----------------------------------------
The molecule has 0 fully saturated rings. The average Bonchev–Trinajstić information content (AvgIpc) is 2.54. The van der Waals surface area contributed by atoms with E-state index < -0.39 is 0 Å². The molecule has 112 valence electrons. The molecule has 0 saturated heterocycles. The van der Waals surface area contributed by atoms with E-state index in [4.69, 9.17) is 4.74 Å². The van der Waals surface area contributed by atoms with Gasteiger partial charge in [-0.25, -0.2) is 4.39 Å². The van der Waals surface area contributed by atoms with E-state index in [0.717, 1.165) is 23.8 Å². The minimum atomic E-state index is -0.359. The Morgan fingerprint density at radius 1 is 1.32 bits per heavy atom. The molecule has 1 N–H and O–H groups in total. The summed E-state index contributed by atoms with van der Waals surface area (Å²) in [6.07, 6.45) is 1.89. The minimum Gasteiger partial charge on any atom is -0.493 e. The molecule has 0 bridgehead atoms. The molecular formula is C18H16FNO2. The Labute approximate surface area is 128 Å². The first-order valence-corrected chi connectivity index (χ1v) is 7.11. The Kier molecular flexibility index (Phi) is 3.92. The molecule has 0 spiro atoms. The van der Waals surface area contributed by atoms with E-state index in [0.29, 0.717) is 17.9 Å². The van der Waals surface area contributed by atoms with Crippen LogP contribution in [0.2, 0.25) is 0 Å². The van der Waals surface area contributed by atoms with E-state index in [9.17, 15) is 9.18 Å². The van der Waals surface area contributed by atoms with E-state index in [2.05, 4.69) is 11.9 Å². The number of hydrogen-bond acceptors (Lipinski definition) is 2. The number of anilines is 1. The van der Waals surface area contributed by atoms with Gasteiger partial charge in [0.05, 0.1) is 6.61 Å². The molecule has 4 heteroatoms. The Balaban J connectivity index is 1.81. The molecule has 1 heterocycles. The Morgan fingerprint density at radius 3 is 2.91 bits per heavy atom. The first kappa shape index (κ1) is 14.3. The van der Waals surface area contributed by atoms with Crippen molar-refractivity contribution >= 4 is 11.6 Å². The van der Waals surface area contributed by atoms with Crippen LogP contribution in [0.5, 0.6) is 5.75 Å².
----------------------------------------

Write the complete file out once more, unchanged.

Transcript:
The molecule has 0 fully saturated rings. The average Bonchev–Trinajstić information content (AvgIpc) is 2.54. The van der Waals surface area contributed by atoms with E-state index < -0.39 is 0 Å². The molecule has 112 valence electrons. The molecule has 0 saturated heterocycles. The van der Waals surface area contributed by atoms with E-state index in [4.69, 9.17) is 4.74 Å². The van der Waals surface area contributed by atoms with Gasteiger partial charge in [-0.25, -0.2) is 4.39 Å². The van der Waals surface area contributed by atoms with E-state index in [0.717, 1.165) is 23.8 Å². The minimum atomic E-state index is -0.359. The Morgan fingerprint density at radius 1 is 1.32 bits per heavy atom. The molecule has 1 N–H and O–H groups in total. The summed E-state index contributed by atoms with van der Waals surface area (Å²) in [6.07, 6.45) is 1.89. The minimum Gasteiger partial charge on any atom is -0.493 e. The molecule has 0 bridgehead atoms. The molecular formula is C18H16FNO2. The Labute approximate surface area is 128 Å². The first-order valence-corrected chi connectivity index (χ1v) is 7.11. The Kier molecular flexibility index (Phi) is 3.92. The molecule has 0 spiro atoms. The van der Waals surface area contributed by atoms with E-state index in [0.29, 0.717) is 17.9 Å². The van der Waals surface area contributed by atoms with Crippen LogP contribution in [0.2, 0.25) is 0 Å². The van der Waals surface area contributed by atoms with E-state index in [9.17, 15) is 9.18 Å². The van der Waals surface area contributed by atoms with E-state index in [2.05, 4.69) is 11.9 Å². The number of hydrogen-bond acceptors (Lipinski definition) is 2. The number of anilines is 1. The van der Waals surface area contributed by atoms with Gasteiger partial charge in [0.05, 0.1) is 6.61 Å². The molecule has 4 heteroatoms. The Balaban J connectivity index is 1.81. The molecule has 1 heterocycles. The Morgan fingerprint density at radius 3 is 2.91 bits per heavy atom. The first kappa shape index (κ1) is 14.3. The van der Waals surface area contributed by atoms with Crippen molar-refractivity contribution >= 4 is 11.6 Å². The van der Waals surface area contributed by atoms with Crippen LogP contribution in [0.5, 0.6) is 5.75 Å².